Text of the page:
Personal coaching, what is it? Is it all a con or something useful? Last week PDP wrote a blog on mentoring and focused on the workplace. This week, we are going to explore personal coaching and look at what it is in layman’s terms, how it can benefit individuals and lastly look at 7 top tips to know if personal coaching is right for you.
What is personal coaching?
There are numerous definitions of coaching, and many different uses for it, look up this term or life coaching on google! This article is based on my own experiences as a coach and from informal conversations and intends to explain this concept to joe public. My from experience, people tend to view coaching in one of two ways, either as being work related (positive) and focusing on helping someone develop a certain skill or knowledge they need for their work role or a promotion. This type of coaching is generally paid for by the company. Alternatively, personal coaching can be confused with counselling and seen by family and friends as being used when someone is “cracking up”, “losing it”, or “struggling to cope due to stress”. Coaching almost seems to be a dirty work if used for personal development, and often individuals aren’t keen to admit to it. Are things that bad may be asked of them, or what are you actually paying for? To the uninitiated, coaching can seem to be just a self-indulgent chat with a stranger. If so, what of it? It is often in the same price bracket as a facial or a massage and if that’s what someone would prefer to do, why not spend money and time looking at the bigger picture of what is happening in your life, and planning next steps for your career, personal relationship, health or personal well-being?
Personal or life coaching has been described by businessballs.com
as being able to affect change in “many situations” and describes the process as being able to help “a person’s career direction and development”, or be used “for personal fulfillment or life change more generally”.
What does personal coaching actually do?
1 Support a client to see the bigger picture and step back from being ‘in’ their life for 30 minutes or an hour and view it from the ‘outside’
2 Untangle some of the threads which can cause personal confusion or negative feelings and emotions
3 Focus individuals on thinking about what they want to achieve in a specific area of their life
4 Enable someone to recognise their potential
5 Help the client examine perceived problems to see if they are real or not
6 Guide the client to identify their own route to finding solutions to problems
7 Lead to a changed mind set, that can have lasting positive consequences
Who can benefit from personal coaching?
The short answer to this question is anyone and everyone. Personal coaching hones in on a particular issue or focus area, that is important to the client and can generally be explored in a short number of sessions. However, the timescales are dependent on the client’s natural pace and ability to explore and gain the understanding of themselves necessary to move forward. I’m also had a client who felt she “had got it!” and wanted to stop the sessions, only to come back a few months later to continue with the process. This particular lady had felt a natural high at breaking through what had seemed an insurmountable mental wall, and thought that was enough, only to realise that now the mental and emotional barrier of “I can’t” had gone, she still needed support with the actions needed to achieve her goal.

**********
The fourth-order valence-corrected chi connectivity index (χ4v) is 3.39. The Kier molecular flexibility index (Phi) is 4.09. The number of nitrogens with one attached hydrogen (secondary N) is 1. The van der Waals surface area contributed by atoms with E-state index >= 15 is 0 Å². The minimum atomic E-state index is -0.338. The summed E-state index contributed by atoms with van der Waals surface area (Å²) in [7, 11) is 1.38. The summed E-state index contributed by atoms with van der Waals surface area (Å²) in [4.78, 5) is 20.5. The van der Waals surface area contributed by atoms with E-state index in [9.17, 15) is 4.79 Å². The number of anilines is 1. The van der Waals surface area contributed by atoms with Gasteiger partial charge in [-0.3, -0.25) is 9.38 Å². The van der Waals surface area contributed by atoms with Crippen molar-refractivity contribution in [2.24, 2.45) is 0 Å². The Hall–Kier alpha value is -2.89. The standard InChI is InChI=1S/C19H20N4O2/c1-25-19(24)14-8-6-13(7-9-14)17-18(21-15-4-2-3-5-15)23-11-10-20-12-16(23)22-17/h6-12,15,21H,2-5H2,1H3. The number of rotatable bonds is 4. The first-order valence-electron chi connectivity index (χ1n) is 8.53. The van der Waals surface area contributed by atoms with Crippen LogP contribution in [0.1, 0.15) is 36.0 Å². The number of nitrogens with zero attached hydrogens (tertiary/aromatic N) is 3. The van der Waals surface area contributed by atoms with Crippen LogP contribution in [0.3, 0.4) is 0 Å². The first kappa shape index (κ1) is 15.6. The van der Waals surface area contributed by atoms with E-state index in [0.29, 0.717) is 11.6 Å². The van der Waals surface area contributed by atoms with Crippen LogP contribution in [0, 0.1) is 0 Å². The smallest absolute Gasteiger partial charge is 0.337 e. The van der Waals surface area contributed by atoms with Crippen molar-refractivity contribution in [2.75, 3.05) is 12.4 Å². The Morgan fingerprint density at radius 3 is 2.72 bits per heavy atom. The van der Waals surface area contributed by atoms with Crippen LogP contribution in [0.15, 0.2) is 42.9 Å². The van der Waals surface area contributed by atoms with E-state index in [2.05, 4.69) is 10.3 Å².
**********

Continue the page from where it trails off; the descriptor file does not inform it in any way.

Personal coaching is no longer in the realm of only being open to the wealthy or those who have nothing better to do. It has been re-packaged and re-branded over time to be more accessible to anyone who wants to take charge of an aspect of their life in a positive way. This can be achieved with the help of a coach, who is impartial and can act as a sounding board, and has the expertise to support them through a problem solving process to help the client improve their life in some way. Coaching however, does not have ‘set answers’ which the client is guided to. The client is in control and chooses the direction they wish to take.
How do I know if personal coaching is right for me?
1 Do you need help with a particular area of your life, and would prefer to discuss it with someone removed from the situation, rather than your family or friends?
2 Are you thinking of making a big change in your life, but are unsure if it’s the right decision?
3 Do you want to progress in your career but are not sure how to this?
4 Would you like to improve your personal relationships with friends and family members?
5 Do you want to develop certain skills, but aren’t sure if they’re really you?
6 Do you want to learn more about yourself and ways in which you can project a positive image?
7 Is it time for you to take stock of your skills and strengths and re-evaluate where you are and where you want to go?
How does personal coaching work at PDP?
I will be your personal coach, and we will agree how you would best like to work and the terms and conditions. The most popular options are:
- Over the phone
- Face-to-face in an agreed venue
Contact me via firstname.lastname@example.org to discuss this more. I look forward to working with you. Paula